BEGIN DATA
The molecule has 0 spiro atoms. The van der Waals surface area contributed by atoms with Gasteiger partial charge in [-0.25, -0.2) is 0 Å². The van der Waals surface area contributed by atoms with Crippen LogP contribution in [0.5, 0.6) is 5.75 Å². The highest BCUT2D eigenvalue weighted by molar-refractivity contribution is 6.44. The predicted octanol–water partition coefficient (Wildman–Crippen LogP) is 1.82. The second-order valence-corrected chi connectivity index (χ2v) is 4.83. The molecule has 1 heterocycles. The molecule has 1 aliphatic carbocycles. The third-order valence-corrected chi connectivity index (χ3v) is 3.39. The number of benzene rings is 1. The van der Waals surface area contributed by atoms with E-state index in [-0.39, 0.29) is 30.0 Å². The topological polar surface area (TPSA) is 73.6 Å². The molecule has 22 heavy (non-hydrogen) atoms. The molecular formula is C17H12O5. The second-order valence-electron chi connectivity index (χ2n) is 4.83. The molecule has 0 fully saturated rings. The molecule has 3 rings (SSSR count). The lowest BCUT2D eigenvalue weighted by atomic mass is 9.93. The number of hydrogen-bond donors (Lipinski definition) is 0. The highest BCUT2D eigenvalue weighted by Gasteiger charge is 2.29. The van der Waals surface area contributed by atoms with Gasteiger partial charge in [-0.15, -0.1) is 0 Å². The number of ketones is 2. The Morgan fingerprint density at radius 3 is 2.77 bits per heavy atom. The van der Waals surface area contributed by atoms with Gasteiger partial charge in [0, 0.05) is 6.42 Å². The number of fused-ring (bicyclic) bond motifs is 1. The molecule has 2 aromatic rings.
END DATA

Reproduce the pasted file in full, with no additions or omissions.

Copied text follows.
The molecule has 0 spiro atoms. The van der Waals surface area contributed by atoms with Gasteiger partial charge in [-0.25, -0.2) is 0 Å². The van der Waals surface area contributed by atoms with Crippen LogP contribution in [0.5, 0.6) is 5.75 Å². The highest BCUT2D eigenvalue weighted by molar-refractivity contribution is 6.44. The predicted octanol–water partition coefficient (Wildman–Crippen LogP) is 1.82. The second-order valence-corrected chi connectivity index (χ2v) is 4.83. The molecule has 1 heterocycles. The molecule has 1 aliphatic carbocycles. The third-order valence-corrected chi connectivity index (χ3v) is 3.39. The number of benzene rings is 1. The van der Waals surface area contributed by atoms with E-state index in [-0.39, 0.29) is 30.0 Å². The topological polar surface area (TPSA) is 73.6 Å². The molecule has 22 heavy (non-hydrogen) atoms. The molecular formula is C17H12O5. The second-order valence-electron chi connectivity index (χ2n) is 4.83. The molecule has 0 fully saturated rings. The molecule has 3 rings (SSSR count). The lowest BCUT2D eigenvalue weighted by atomic mass is 9.93. The number of hydrogen-bond donors (Lipinski definition) is 0. The highest BCUT2D eigenvalue weighted by Gasteiger charge is 2.29. The van der Waals surface area contributed by atoms with Gasteiger partial charge in [-0.15, -0.1) is 0 Å². The number of ketones is 2. The Morgan fingerprint density at radius 3 is 2.77 bits per heavy atom. The van der Waals surface area contributed by atoms with Gasteiger partial charge in [0, 0.05) is 6.42 Å². The number of fused-ring (bicyclic) bond motifs is 1. The molecule has 2 aromatic rings.